The Rugby Football Union took out a Joint Names All Risks Insurance policy for works at Twickenham Stadium. Power cables forming part of the works were damaged and had to be replaced and the RFU, which alleged that the damage had been caused by defective design and installation of ductwork for the cables, recovered the cable replacement costs from the insurers. The RFU started subrogated proceedings against the ductwork installation contractor, claiming the replacement, and other, costs but the contractor, a co-insured under the policy, argued that the RFU (and the insurers, by subrogation) could not claim against it in respect of losses covered by the policy.
In dismissing the contractor’s appeal, the Court of Appeal reviewed the case law and textbooks on co-insurance (“a notoriously complex area of law”). It noted that Colinvaux’s Law of Insurance (13th Edition) said that “the mere fact that a policy states that it covers the interests of named or identifiable third parties does not of itself give those third parties the right to enforce the contract or to rely upon its terms” (e.g. the benefit of the waiver of subrogation clause). The textbook went on to identify three cumulative conditions to be satisfied for cover taken out by A to cover B’s interest, as well as that of A, where A is required or authorised by a contract with B to insure a risk on behalf of both:
- A’s authority must extend to making the insurance contract in question;
- A must have intended when taking out the policy to cover B’s interests; and
- the policy terms must not preclude the extension of coverage to B.
From the case law, the Court set out the following broad propositions:
- the mere fact that A and B are insured under the same policy does not, by itself, mean that they are covered for the same loss or cannot make claims against one another;
- where it is alleged that A has procured insurance for B, it will usually be necessary to consider issues such as authority, intention (and the related issue of scope of cover). Such issues are conventionally considered by reference to the law relating to principal and agent (although an alternative approach, referrable to the existence of a standing offer, was identified in another case, dictated by its particular facts);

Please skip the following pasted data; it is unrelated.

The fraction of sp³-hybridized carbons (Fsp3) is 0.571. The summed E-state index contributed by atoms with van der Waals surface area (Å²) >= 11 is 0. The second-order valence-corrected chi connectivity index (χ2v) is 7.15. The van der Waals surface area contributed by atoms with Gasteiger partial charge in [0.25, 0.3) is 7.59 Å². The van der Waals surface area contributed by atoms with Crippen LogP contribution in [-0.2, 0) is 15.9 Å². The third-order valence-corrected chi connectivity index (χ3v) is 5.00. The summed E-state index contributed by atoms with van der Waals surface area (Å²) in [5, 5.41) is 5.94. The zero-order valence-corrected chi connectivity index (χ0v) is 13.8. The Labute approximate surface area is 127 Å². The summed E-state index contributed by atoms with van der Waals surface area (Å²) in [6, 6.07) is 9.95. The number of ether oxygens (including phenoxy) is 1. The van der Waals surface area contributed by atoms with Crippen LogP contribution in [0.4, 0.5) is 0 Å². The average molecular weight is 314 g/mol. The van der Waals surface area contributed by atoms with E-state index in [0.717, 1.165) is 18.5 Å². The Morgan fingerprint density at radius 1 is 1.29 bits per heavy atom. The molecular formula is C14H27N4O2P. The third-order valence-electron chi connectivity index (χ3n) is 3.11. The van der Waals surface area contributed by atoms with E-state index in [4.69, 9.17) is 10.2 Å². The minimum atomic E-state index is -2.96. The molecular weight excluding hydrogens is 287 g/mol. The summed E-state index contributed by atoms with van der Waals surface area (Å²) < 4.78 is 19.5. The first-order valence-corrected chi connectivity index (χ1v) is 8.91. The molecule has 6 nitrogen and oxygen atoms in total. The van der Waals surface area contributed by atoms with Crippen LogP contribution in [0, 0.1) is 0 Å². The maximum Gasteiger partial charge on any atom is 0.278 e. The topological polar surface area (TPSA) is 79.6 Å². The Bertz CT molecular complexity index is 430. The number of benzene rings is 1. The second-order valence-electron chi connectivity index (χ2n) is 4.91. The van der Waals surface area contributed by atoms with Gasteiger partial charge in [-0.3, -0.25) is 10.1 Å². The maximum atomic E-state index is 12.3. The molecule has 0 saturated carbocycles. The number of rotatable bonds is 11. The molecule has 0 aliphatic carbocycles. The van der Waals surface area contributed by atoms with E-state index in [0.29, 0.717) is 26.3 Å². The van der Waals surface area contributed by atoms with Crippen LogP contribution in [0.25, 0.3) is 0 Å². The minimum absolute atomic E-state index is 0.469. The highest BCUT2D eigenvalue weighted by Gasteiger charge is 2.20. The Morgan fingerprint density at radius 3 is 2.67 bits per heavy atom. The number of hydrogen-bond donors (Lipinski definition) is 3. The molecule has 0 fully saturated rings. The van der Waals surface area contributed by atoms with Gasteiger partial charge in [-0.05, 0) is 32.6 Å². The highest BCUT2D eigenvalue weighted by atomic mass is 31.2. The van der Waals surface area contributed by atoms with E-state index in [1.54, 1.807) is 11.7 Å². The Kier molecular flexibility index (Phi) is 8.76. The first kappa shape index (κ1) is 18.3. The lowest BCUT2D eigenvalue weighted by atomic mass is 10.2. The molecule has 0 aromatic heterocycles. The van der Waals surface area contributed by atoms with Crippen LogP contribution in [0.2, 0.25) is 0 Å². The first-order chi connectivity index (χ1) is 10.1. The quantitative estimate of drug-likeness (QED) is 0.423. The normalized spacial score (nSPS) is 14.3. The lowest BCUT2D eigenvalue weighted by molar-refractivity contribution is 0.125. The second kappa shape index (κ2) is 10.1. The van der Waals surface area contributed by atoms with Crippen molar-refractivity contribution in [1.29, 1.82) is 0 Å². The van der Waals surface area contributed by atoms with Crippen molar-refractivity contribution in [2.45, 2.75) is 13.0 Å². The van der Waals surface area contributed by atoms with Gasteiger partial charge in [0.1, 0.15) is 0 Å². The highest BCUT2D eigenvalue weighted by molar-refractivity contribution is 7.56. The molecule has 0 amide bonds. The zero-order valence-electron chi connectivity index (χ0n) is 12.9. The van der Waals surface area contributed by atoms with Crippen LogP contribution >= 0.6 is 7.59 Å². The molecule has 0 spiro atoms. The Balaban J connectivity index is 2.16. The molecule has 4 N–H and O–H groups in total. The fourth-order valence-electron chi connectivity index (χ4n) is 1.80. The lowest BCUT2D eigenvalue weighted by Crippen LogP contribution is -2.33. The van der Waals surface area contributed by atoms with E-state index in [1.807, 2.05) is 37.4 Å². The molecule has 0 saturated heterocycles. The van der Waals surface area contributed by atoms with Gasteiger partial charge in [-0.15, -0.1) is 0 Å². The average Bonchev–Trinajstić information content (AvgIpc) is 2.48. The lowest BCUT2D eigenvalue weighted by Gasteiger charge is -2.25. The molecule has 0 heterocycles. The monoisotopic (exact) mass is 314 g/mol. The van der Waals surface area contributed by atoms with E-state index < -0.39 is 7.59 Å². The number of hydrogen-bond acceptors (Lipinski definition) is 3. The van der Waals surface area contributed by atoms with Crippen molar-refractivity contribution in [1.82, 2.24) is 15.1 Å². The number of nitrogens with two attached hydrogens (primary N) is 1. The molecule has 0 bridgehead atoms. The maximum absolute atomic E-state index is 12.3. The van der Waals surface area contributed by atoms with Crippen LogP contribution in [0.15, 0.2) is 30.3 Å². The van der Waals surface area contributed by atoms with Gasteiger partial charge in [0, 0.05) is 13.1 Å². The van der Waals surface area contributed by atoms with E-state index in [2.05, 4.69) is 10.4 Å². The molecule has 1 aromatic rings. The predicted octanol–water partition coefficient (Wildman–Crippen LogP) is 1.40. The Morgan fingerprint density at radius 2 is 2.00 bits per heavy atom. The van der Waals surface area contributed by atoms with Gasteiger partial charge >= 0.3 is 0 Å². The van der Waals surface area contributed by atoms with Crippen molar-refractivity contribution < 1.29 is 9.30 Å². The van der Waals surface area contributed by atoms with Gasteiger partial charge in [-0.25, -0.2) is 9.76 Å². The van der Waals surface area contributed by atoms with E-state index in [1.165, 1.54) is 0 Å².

- an underlying contract between A and B is not a necessary pre-requisite for a proper investi- gation into authority, intention and scope but a contract may well be implied in any event;
- where, however, there is an underlying contract then, in most cases, it will be much the best place to find evidence of authority, intention and scope. The underlying contract has been called “the most obvious source of authority” and “a powerful indicator”;
- the underlying contract will not always provide the complete answer. Circumstances may dictate that the court looks in other places for evidence of authority, intention and scope of cover.
In this case, it was agreed that the relevant contract clause (Option C of the JCT Standard Form) did not expressly require the RFU to effect insurance on behalf of the contractor to cover the contractor against the cost of rectifying damage caused by the contractor’s own defective work. The Court of Appeal noted that the judge who heard the case was aware that the policy was a composite insurance policy, so that each co-insured was to be treated as if they had their own policy and the mere fact that the contractor and the RFU were insured under the same policy was insufficient to allow the co-insurance defence. That judge had concluded that the RFU’s authority to insure (on behalf of the contractor) was co-extensive with its obligation to do so: in other words, the RFU was obliged and intended to provide Option C cover, but nothing more. The Court of Appeal confirmed his ruling.